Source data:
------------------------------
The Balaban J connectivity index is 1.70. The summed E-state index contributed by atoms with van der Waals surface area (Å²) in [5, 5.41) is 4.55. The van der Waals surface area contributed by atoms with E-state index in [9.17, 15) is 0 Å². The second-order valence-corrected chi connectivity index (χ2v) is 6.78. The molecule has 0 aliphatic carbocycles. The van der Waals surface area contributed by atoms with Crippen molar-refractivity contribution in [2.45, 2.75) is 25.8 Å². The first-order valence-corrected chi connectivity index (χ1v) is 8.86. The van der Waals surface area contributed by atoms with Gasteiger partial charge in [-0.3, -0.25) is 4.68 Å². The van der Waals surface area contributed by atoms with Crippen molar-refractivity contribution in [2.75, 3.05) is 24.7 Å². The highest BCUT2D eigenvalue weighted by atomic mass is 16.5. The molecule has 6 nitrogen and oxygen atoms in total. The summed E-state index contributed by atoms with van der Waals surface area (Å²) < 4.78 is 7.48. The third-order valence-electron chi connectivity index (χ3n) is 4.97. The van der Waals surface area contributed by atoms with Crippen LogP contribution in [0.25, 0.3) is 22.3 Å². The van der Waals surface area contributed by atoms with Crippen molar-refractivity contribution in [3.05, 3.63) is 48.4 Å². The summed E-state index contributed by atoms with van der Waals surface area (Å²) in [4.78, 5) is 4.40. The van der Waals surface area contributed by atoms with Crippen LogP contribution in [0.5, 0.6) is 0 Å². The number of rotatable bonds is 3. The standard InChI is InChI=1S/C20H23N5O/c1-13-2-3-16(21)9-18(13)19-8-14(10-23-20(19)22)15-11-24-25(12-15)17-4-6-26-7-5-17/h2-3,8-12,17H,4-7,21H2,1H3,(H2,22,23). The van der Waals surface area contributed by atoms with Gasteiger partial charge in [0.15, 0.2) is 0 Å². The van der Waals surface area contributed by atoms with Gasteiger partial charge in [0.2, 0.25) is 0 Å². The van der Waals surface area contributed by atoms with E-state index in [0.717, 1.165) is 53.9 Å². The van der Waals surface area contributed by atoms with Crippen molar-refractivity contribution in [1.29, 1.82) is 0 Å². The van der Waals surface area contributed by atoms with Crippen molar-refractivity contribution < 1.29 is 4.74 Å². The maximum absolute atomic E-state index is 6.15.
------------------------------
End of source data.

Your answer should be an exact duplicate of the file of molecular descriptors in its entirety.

The Balaban J connectivity index is 1.70. The summed E-state index contributed by atoms with van der Waals surface area (Å²) in [5, 5.41) is 4.55. The van der Waals surface area contributed by atoms with E-state index in [9.17, 15) is 0 Å². The second-order valence-corrected chi connectivity index (χ2v) is 6.78. The molecule has 0 aliphatic carbocycles. The van der Waals surface area contributed by atoms with Crippen molar-refractivity contribution in [2.45, 2.75) is 25.8 Å². The first-order valence-corrected chi connectivity index (χ1v) is 8.86. The van der Waals surface area contributed by atoms with Gasteiger partial charge in [-0.3, -0.25) is 4.68 Å². The van der Waals surface area contributed by atoms with Crippen molar-refractivity contribution in [2.75, 3.05) is 24.7 Å². The highest BCUT2D eigenvalue weighted by atomic mass is 16.5. The molecule has 6 nitrogen and oxygen atoms in total. The summed E-state index contributed by atoms with van der Waals surface area (Å²) < 4.78 is 7.48. The third-order valence-electron chi connectivity index (χ3n) is 4.97. The van der Waals surface area contributed by atoms with Crippen LogP contribution in [0.25, 0.3) is 22.3 Å². The van der Waals surface area contributed by atoms with Crippen molar-refractivity contribution in [3.05, 3.63) is 48.4 Å². The summed E-state index contributed by atoms with van der Waals surface area (Å²) in [4.78, 5) is 4.40. The van der Waals surface area contributed by atoms with Crippen LogP contribution in [0.5, 0.6) is 0 Å². The number of rotatable bonds is 3. The standard InChI is InChI=1S/C20H23N5O/c1-13-2-3-16(21)9-18(13)19-8-14(10-23-20(19)22)15-11-24-25(12-15)17-4-6-26-7-5-17/h2-3,8-12,17H,4-7,21H2,1H3,(H2,22,23). The van der Waals surface area contributed by atoms with Gasteiger partial charge in [0.15, 0.2) is 0 Å². The van der Waals surface area contributed by atoms with Gasteiger partial charge in [0.2, 0.25) is 0 Å². The van der Waals surface area contributed by atoms with E-state index in [0.717, 1.165) is 53.9 Å². The van der Waals surface area contributed by atoms with Crippen molar-refractivity contribution in [1.29, 1.82) is 0 Å². The van der Waals surface area contributed by atoms with Crippen molar-refractivity contribution < 1.29 is 4.74 Å². The maximum absolute atomic E-state index is 6.15.